Since writing blog posts is more productive than doing nothing, here’s a nice boring post about some not-boring games I like.
originally for Emily
[I wrote a majority of this post several years ago without publishing it. I’ve been exposed to many different games since then, and if I went back and replayed these my opinions would likely change, but because I’m lazy I will post this as-is.]
- Some of these are browser-only, some are download-only.
- Links are either to a JayisGames review (scroll down to the yellow button for game), or a GameJolt/itch.io/rpgmaker/developer game download/description page.
- Gameplay time is also measured in how long it took for a not-savvy keyboard masher like me to play through, so it might take less time for everyone else.
- Most of these are free to play or pay what you want, but there’s a couple that aren’t, and those are starred with an asterisk (*).
- Games that I can’t recommend enough are marked with this symbol (>).
“If you only have time to play one game, please play this one”
>>Dr. Langeskov, The Tiger, and The Terribly Cursed Emerald: A Whirlwind Heist (It’s also on Steam): 20 minutes. Oh man, watch out for the tiger. It’s savage af. I almost threw up from the realism when…never mind. Also, if you pause for a bit in the elevator before you press the down button, you might hear voices. Don’t worry though. It’s just you.
(Please. Please. Please play this game. It doesn’t take long. It’s a game that you can’t explain because explaining the game ruins it, but it’s such a good game. Please play it.)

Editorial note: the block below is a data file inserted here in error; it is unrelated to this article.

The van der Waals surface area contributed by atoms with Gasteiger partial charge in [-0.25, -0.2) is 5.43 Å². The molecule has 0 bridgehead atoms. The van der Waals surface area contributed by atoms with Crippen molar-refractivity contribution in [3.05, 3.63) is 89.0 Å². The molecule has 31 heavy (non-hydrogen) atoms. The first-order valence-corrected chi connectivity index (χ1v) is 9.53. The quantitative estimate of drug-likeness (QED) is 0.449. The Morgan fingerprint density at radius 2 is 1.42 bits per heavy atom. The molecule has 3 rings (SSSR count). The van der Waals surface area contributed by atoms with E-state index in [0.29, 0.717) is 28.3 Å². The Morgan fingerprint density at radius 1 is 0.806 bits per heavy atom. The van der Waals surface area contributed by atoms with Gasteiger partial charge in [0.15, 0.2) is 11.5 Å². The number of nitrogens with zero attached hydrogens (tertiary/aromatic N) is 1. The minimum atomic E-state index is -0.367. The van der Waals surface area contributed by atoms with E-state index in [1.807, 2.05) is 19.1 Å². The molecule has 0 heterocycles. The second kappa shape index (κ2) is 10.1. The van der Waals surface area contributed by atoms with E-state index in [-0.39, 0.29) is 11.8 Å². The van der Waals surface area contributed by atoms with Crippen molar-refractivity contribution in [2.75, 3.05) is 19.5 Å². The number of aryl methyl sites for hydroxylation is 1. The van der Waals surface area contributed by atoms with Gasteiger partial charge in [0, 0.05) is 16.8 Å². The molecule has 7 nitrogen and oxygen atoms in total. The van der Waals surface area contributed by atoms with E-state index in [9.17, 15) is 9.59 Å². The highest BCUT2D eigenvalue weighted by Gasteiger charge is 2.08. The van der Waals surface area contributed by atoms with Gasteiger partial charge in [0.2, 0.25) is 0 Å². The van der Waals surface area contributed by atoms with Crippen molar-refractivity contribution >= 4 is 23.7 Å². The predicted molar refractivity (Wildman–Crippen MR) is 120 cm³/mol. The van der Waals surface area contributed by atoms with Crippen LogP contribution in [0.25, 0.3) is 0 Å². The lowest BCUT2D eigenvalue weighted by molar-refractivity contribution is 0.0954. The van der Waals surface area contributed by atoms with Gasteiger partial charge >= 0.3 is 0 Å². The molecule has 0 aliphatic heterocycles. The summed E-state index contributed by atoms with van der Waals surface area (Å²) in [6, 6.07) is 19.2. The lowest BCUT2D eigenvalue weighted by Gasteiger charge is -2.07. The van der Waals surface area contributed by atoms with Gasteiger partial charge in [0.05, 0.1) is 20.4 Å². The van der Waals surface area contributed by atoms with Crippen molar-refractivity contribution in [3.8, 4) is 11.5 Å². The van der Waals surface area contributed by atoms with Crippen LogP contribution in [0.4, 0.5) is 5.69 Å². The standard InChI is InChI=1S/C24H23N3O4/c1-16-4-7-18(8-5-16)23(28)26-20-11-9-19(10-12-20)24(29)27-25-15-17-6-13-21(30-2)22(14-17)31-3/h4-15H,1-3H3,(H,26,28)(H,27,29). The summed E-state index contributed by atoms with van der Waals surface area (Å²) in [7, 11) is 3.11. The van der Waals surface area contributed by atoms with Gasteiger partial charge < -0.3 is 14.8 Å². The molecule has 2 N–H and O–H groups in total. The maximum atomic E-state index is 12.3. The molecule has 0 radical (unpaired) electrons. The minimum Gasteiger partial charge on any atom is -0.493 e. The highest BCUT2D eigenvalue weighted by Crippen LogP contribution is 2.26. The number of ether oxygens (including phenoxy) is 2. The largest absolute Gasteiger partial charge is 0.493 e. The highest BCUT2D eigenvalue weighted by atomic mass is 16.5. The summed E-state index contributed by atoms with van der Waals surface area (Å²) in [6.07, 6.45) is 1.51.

“I like nice things, and I hope you like nice things that I like”
Soul-sucking, jump-into-a-black-hole-and-never-return, time-eating games (3+ hours)
>Exit Fate: I spent like a week on this and I still haven’t finished it, oops. Lots of monsters, cool locations, a cool story, a handful of battle campaigns, and 120987019873 playable characters for a 6 character party. (More like 60, but whatever.) It’s a very solid RPG. What more could you want?
>Sage Fusion: 3+ hours. I LOVED the story and the art in this game. Everything was gorgeous. Some combat elements, but the game focuses more on the characters in the context of the story rather than trying to level them up and gain abilities/skills. Not something I was used to at all, but Kidalang really handled that idea well. I played this one about a year ago, but it’s probably been one of the most impressionable games I’ve played to date (graphics, man, graphics). There’s a sequel that I haven’t played yet (*Sage Fusion 2), but I bet it’s just as good. The rest of Kidalang’s stuff is supposed to be pretty good too.
Erayu: 5 hours, dev marked as 4-6 hours. Made by LucyFox, it’s a beautiful RPGmaker puzzle adventure tale with two endings and an interesting take on stories. I played this as soon as it was released, so there were some bugs, but they should be fixed by now, and the download has a walkthrough now if you get stuck in the swamp like I did…
*Recettear: I played this game for far too many hours. Capitalism, ho! An store price-haggling, item crafting, RPG hybrid thing. The full version costs money, but I’ve linked a demo version that’s still several hours worth of gametime. I enjoyed it to the point that I created a detailed spreadsheet for buying/selling margins. Oops.
>Starwish: Is it a side-shooter? an RPG? a sci-fi visual novel? is that romance I see?!?? hOly guAc what is this game–it’s a ridiculous hybrid of so many genres but it remarkably WORKS–it works so freaking well. I love this game to bits. Also there’s so many endings. Love endings. *excuse me cough* I love endings**
>*To the Moon: 3.5 hours.
Lighthouses and stars and love and diseasesAnd memoriesIt’s so beautifulThere’s a lot of science and happiness and emotional stuff like thatIt’s something that [former English teacher] would like
I really shouldn’t binge watch shows, so I’ll play a game instead (1-3 hours)